It was 1943, and Japan was losing World War II. As early as 1942, common citizens and newspapers were freely criticizing the government for its wartime decisions. The government found itself so dilapidated of supplies that it started sending conscripted soldiers and workers into the fields and factories with little to no training. The slogan "Luxury is the enemy" was deployed to exhort citizens to save and scrape in the name of an unlikely victory.

Much of this was lost on young student Matsumoto Shigeo. A student at Tokyo's prestigious Waseda University, Matsumoto arrived in the city at age 18, and at the urging of a friend of his father's, studied politics and economics, with an eye to becoming a banker.

Now 93 years old, Matsumoto relates in an amazing interview with Buzzfeed Japan how the war situation passed him by.


I wasn't very aware of the war. The news that came out of the movie theater was all about winning, winning. I never thought we'd lose.

That impression changed on October 20th, 1943, when the government of Japan retracted its deferment policy for college students. On October 21st, 70,000 students were ushered to the Meijijinguugaien Stadium in Tokyo, where General Toujou Hideki told them that their lives as students were over, and their lives as soldiers had begun. Similar collection events were held in 13 separate cities from October 21st through November 28th.

Students corralled by the government amassed at Meijijinguugaien Stadium.
Students corralled by the government amassed at Meijijinguugaien Stadium. (Source: Wikipedia)

For many soldiers, the experience was hellish and short-lived. One soldier, Shiosaki Hiroshi, who was assigned to the Navy, remembers being told by his commander, "You are all expendable." Some "soldiers" were sent on suicidal missions to bomb American planes before they took off from airfields in Saipan.

(JP) Link: "You Are All Expendable": The Deployed Students Who Prepared to Die..."Recovering is My Life's Work"

【70年目の夏 大戦の記憶】(4) 勇ましく、そして悲しみに満ちた言葉だった。スタンドでは6万5千人の女学生らが涙をぬぐい、銃剣を掲げた制服姿の男子学生らは泥だ…

Shiosaki, for his part, managed to survive the experience, and ended up entering a film studio now known as Touei, where he worked on the film Hakujaden, which was Japan's first ever anime.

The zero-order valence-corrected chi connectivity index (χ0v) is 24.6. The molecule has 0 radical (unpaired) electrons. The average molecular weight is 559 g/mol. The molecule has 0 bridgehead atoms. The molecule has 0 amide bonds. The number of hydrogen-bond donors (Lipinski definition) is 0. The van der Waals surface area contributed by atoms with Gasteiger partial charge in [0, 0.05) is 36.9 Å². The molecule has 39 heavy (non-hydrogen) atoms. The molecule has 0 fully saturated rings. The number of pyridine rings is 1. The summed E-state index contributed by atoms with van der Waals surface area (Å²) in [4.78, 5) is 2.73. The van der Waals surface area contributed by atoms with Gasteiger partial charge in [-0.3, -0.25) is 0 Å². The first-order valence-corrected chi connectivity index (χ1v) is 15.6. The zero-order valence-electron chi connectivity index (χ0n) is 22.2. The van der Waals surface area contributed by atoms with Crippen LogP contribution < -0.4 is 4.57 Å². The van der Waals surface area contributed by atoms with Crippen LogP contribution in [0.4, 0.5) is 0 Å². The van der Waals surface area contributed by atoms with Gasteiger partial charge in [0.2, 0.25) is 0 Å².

Matsumoto Shigeo wasn't so fortunate. He worked at a factory in Tokyo for a while. Fly-bys of B-29 bombers drove home Japan's precarious position, and instilled a sense of dread in him and those around him.

On February 1945, Matsumoto was called up to the front. He endured three months of abusive training, being bloodied day and night. He was once beaten viciously by his superior officer when the man found a book that Matsumoto's friend from college had given him; the book was Letters of German Students Killed in the War, a collection of letters from students-turned-soldiers in World War I who had been killed in battle.

Matsumoto first saw battle as a member of a mortar division on August 11th - four days before the war was to end. His unit took up position in a hole dug in a mountain, from which it lobbed shells at the Soviet army.


In the end, I knew if we didn't kill them, they'd kill us. It wasn't a question of right or wrong; we had to put our all into killing them to escape from that fear.

But the Soviets overwhelmed them. Unit commanders called for 5 volunteers from each unit to grab a bomb, jump in a vehicle, and launch a tokkou (特攻) - a.k.a. a "kamikaze", or suicide, mission. Matsumoto stood like a stone, avoiding the commander's eyes for fear of being chosen. His troop managed to flee; out of ammo, they were reduced to hand to hand combat.

On August 15th, the Emperor of Japan gave his famous speech declaring Japan's surrender (known in Japanese as 玉音放送; gyokuon housou). But the war wasn't over for Matsumoto, who found himself doing whatever he could to scrape together food to survive:


The midsummer sun had probably been beating down for days. The body was swollen despite only being there three, four days. His face was purple, and the holes of his mouth and ears were drawn. I stuck my hands in his pockets, you see, and searched for rice or something.

When Soviet soldiers came, Matsumoto hid among the bodies of his fallen comrades. Later, while wandering the road, he found an encampment of Japanese soldiers. They had all been slaughtered.

Eventually Matsumoto was captured by Soviet forces and sent to Siberia, where his personal effects were stolen and he was forced to work in the freezing cold for three years. Out of 575,00 prisoners, some 55,000 perished from the ordeal.

Somehow, Matsumoto endured, and in 1948, he returned home. He got off of the train to meet his second oldest sister, who told him that their oldest sister, who had been like a mother to Matsumoto after his mother had died, had herself passed away from tuberculosis in his absence.

Matsumoto finished school at Waseda, and went to work for Toyota. Ever since the war, however, he's continued to struggle with a complex web of emotions: being an invader in Manchuria; being abandoned by his won country; not dying an "honorable death" in battle; and feeling isolated from his colleagues, most of whom never served.

He's since found purpose in telling others his story and sharing his experience. He's also found an outlet in his art, which he uses to render his vivid memories of his experience. But the war left its mark. At the end of the interview he told Buzzfeed: "I can't laugh from my heart anymore."

(JP) Link: A Youth Stolen by War. The 73-Year Conflict of a Student Soldier Who Saw "Hell"


It's estimated that some 100,000 students were recruited for the wartime effort from October 1943 onward, but the exact number can't be determined. Many of those who survived the war returned to school afterwards, and some played key roles in Japan's post-war recovery.